Keynes studied mathematics at Cambridge and had excelled at the subject but he wanted to pursue more philosophical trains of thought. After leaving Cambridge for a while, Keynes realised he had greatly missed the surroundings of the university and his friends and would return to attend economics lectures for one term. This was Keynes’s only formal education in economics and he never sat an examination or earned a qualification in the subject, an interesting fact about John Maynard Keynes.
7. John Maynard Keynes theories were not without their critics
John Maynard Keynes is now universally recognized as one of the most important economic thinkers of all time but his views were not always so well accepted.
During the 1920s, Keynes policies were largely attacked by right-wing politicians who claimed that Keynes was too liberal and that his theory would be economic suicide. As the years went by, it wasn’t just the right side of the political spectrum that was opposed to Keynes’s ideas, with many Marxists and Communists also criticizing his approach.
Friedrich Hayek, an Austrian-British economist was one of his biggest critics, arguing that his ideas gave too power much to the state and could pave the way to extreme socialism. President Harry Truman was also publicly critical of Keynes’s theories.
8. John Maynard Keynes died in 1946
John Maynard Keynes had suffered from ill health for large portions of his life and despite still remaining active, he suffered a series of heart attacks in the 1940s which would ultimately prove to be fatal.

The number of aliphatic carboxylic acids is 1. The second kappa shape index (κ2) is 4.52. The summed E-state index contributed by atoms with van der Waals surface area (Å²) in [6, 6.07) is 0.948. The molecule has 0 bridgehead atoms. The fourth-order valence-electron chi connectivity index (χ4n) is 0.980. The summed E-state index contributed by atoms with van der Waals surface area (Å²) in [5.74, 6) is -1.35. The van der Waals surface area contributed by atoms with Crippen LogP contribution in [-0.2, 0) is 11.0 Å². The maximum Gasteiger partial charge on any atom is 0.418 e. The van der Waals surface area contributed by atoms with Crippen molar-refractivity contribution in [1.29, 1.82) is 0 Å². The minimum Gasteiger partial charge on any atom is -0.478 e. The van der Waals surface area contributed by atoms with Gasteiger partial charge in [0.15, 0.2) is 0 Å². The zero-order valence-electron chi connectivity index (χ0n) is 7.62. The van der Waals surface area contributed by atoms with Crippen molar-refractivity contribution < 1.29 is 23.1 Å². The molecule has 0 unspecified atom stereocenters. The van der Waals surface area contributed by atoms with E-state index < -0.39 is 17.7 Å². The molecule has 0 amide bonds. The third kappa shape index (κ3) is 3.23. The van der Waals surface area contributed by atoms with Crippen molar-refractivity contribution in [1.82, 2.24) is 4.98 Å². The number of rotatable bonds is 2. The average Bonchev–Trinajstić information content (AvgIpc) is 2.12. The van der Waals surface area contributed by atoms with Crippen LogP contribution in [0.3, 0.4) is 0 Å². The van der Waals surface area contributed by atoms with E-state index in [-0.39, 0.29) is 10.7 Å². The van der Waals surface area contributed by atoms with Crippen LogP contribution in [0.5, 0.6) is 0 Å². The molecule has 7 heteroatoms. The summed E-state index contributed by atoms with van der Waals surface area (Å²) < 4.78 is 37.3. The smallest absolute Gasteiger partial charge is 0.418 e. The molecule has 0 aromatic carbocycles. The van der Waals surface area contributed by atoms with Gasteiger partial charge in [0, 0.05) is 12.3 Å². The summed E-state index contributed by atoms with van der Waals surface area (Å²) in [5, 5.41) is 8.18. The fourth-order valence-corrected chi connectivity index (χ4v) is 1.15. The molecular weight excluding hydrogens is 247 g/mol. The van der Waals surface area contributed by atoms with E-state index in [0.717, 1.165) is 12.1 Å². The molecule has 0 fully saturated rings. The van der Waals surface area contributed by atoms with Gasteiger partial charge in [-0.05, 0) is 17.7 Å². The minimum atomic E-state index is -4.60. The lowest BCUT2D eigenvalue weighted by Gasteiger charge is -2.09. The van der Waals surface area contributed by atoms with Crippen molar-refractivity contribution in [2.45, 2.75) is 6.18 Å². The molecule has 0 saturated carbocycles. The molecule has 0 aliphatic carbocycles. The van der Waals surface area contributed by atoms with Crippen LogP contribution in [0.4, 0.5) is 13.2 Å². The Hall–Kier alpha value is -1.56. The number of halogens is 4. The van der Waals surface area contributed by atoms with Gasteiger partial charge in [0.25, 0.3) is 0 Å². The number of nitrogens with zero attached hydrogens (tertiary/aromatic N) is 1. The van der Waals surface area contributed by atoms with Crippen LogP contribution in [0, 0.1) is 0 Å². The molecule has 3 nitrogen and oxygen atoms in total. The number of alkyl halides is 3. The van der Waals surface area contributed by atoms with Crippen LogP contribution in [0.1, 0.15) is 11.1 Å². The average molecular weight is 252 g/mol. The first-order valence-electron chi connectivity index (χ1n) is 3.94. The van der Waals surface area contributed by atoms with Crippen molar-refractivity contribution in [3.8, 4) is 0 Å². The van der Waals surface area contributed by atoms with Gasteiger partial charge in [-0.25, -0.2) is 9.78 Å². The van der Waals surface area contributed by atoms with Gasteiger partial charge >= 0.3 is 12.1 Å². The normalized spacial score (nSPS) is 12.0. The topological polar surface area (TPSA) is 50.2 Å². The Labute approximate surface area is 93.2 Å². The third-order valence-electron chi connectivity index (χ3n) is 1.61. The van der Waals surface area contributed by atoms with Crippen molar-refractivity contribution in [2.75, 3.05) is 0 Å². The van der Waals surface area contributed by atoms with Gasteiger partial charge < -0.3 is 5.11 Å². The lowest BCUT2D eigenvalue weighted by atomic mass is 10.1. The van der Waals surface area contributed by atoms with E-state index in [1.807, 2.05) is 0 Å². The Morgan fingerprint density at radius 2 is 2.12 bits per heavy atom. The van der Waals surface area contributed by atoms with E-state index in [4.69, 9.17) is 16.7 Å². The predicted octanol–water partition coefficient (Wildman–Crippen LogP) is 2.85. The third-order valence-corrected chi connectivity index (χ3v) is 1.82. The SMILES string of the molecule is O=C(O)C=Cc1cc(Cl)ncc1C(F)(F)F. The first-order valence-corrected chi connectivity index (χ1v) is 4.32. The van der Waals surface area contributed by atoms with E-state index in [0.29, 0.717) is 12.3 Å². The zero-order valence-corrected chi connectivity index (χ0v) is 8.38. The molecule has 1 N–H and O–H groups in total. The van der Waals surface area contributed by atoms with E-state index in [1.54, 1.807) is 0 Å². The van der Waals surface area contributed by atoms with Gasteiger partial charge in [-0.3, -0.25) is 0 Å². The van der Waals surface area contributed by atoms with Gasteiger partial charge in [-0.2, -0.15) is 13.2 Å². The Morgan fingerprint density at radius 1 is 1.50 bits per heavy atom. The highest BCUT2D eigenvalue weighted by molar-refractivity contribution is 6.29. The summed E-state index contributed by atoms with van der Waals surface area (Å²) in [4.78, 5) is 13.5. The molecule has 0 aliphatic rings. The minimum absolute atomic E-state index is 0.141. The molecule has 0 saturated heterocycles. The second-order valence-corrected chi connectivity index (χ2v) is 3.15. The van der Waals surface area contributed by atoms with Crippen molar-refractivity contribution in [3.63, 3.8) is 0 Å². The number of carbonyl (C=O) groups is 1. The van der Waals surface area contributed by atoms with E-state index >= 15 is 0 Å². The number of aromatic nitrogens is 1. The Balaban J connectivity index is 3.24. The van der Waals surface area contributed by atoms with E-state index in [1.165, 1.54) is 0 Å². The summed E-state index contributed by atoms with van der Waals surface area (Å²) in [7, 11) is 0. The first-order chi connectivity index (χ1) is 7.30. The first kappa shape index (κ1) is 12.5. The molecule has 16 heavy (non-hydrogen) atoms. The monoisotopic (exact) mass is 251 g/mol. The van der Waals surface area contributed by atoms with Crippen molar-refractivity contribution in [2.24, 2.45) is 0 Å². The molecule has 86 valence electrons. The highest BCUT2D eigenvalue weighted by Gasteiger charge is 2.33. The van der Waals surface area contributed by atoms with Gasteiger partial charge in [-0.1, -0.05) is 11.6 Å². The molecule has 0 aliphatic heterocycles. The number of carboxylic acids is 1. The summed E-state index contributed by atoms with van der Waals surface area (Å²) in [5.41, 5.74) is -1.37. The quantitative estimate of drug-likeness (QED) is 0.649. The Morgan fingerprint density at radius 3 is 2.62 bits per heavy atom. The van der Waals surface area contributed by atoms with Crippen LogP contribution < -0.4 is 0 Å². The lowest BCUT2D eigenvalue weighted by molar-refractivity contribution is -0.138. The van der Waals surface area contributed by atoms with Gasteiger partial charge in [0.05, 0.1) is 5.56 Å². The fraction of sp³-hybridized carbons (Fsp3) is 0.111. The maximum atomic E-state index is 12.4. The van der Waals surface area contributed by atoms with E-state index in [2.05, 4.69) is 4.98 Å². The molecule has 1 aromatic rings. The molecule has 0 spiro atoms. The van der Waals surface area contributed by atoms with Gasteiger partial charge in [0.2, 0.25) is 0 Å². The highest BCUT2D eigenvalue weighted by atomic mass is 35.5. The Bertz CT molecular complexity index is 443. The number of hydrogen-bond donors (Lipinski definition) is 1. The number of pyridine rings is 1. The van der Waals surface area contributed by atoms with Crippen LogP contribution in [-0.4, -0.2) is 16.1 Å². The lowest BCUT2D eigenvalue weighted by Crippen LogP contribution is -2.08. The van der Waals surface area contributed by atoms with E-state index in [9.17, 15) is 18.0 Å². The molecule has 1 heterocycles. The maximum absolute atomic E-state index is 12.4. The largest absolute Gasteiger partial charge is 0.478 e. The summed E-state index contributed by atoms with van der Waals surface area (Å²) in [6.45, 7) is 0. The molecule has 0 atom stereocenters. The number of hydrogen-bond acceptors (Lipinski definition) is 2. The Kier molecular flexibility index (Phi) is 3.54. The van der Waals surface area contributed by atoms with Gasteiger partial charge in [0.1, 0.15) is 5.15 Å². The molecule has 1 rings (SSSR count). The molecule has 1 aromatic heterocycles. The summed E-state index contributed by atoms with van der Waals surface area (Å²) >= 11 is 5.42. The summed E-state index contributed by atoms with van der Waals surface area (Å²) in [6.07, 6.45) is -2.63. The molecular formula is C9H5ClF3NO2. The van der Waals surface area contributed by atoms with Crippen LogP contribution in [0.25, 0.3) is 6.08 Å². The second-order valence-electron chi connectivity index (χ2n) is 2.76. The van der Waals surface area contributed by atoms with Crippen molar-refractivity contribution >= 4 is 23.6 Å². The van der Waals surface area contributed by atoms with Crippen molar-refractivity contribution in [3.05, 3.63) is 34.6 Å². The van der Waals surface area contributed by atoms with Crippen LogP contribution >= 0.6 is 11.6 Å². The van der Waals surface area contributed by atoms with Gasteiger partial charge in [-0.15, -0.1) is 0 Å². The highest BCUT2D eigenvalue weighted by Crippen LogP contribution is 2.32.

After a difficult trip to the United States, John Maynard Keynes returned back to the United Kingdom in 1946 and would suffer a final heart attack on April 21st. He was 64 years old at the time of his death.
9. John Maynard Keynes’s biggest economic theory is known as Keynesian economics
During the Great Depression in the 1930s, John Maynard Keynes developed his Keynesian economic theory. It argued that the government should increase demand to boost growth. This basically means that the government should spend money in order to make more money, even if it means going further into debt, an interesting fact about John Maynard Keynes.
The theory has been applied several times and is often used in times of financial crisis. The theory has both its champions and its detractors but it still is seen as a viable option and approach for a lot of countries to this day.
10. John Maynard Keynes helped the British Government during World War I
At the outbreak of World War I, John Maynard Keynes was called up to help the British government with the economy.
Keynes worked with the treasury and helped them make several important decisions, including opting not to convert banknotes into gold, a decision that proved incredibly wise as the war raged on.
Keynes was given permission to not take part in the battle as a conscientious objector providing that he continued to provide the British government with his services during the war.
John Maynard Keynes’s economic strategies are still used by governments around the world today. He is often viewed as one of, if not the, most important economists of the 20th century.